Gematria: Spiritual Rubik’s Cube

I’ve always admired the study of mathematics. It’s something I’ve never been very good at, but I understand the concepts behind it and I can see from experience how someone would be very good at it. Really skilled mathematicians can wield numbers in an almost intuitive fashion — they don’t need to rigorously think out equations and formulas. And as one delves deeper into math, various patterns appear, just as they do when one becomes deeply practiced in any thing.

This is pretty cool, no doubt. Math can be considered the most pure academic form of learning, but also one of the most useless, haha! No, really, I have a couple of friends who are math “experts”; studied the stuff in school. I love when they explain mathematical theory and physics to me, because the concepts alone are really cool to me, even if I can’t practice them myself.

On a related note — Kabbalistic Gematria practice is pretty crazy. Traditional Judaic Kabbalah initiation generally would take place for an individual in their middle ages, after years and years of Talmudic study. In other words, it was like an enlightening awareness to see the connection between the various branches of life experiences on the world tree and how they are interconnected systematically via numerical-alphabetic parallels and alignments.

The modern (magickal) notion that anyone can learn Kabbalah (“Qabbalah”) and gematria just for fun is pretty insane. I mean, sure, by all means people can study gematria if they want. I don’t mean to judge. I’ve looked into it myself. So let me say, man alive! That stuff will make your mind complicated like a rubik’s cube. Everytime I start reading through Crowley’s 777 it just makes me want to wash my hands; gotta wash my hands, wash ’em, wash ’em until they’re clean, wash ’em, wash ’em, gotta wash those hands!!! (it makes me OCD)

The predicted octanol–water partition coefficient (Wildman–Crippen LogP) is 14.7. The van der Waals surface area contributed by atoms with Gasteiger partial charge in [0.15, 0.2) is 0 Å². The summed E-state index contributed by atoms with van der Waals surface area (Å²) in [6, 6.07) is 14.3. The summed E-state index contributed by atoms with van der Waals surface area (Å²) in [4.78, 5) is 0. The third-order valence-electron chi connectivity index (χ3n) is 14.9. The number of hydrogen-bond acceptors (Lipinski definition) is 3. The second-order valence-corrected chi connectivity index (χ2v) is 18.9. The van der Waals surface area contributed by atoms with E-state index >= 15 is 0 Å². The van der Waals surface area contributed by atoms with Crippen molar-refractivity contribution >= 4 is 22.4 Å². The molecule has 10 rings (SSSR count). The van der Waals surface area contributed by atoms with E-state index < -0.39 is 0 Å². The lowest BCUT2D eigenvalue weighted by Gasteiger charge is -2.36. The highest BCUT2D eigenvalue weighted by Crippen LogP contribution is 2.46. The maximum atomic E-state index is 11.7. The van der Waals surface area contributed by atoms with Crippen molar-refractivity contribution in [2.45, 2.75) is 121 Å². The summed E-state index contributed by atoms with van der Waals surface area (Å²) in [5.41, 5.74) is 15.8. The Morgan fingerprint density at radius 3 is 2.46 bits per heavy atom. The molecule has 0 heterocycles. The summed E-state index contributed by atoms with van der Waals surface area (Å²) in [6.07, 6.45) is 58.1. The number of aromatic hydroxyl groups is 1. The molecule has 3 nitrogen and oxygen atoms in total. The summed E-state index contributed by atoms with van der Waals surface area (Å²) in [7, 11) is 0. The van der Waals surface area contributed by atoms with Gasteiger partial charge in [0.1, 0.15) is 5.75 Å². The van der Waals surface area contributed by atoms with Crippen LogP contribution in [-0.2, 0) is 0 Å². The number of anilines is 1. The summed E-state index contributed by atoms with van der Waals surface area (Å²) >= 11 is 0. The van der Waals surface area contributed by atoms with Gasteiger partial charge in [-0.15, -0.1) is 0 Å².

Uh, yeah. Though there are some less confusing books on the subject matter. I just don’t like to tackle such huge subjects when I’m already doing other crazy stuff on the side. So I am hesitant to say I will master kabbalic knowledge in this lifetime (oh, what? that doesn’t make ol’ smoke a traditional wizard?? yeah, right, pal!). I am pretty interested though, to see how someone who has deep meditation insights would also see connections in undergoing rigorous mathematical study. Would they be at all similar to the connections understood by adepts at studying the Kabbalah and gematria?

Though not a math genius by any stretch of the imagination, I did have a job in college where I managed books and prices in a book collector’s vast library. In just doing simple jobs like adding up prices and totaling values and appraising stuff, I started to see a bunch of neat patterns in how numbers add up. You know, the typical pseudo-mystical exponentially expanding insights into how everything repeats, “as above, so below” the old hermetic dictum.

I found it pretty cool, but it never made me really pursue any kind of gematria study or anything, even though magick has always been an interest of mine. The truth is, I don’t think I really want to do anything with those patterns. Sure, patterns are nice and make you feel special because you see them. But it doesn’t matter. I’d rather learn to move my energy through swords. Yeah!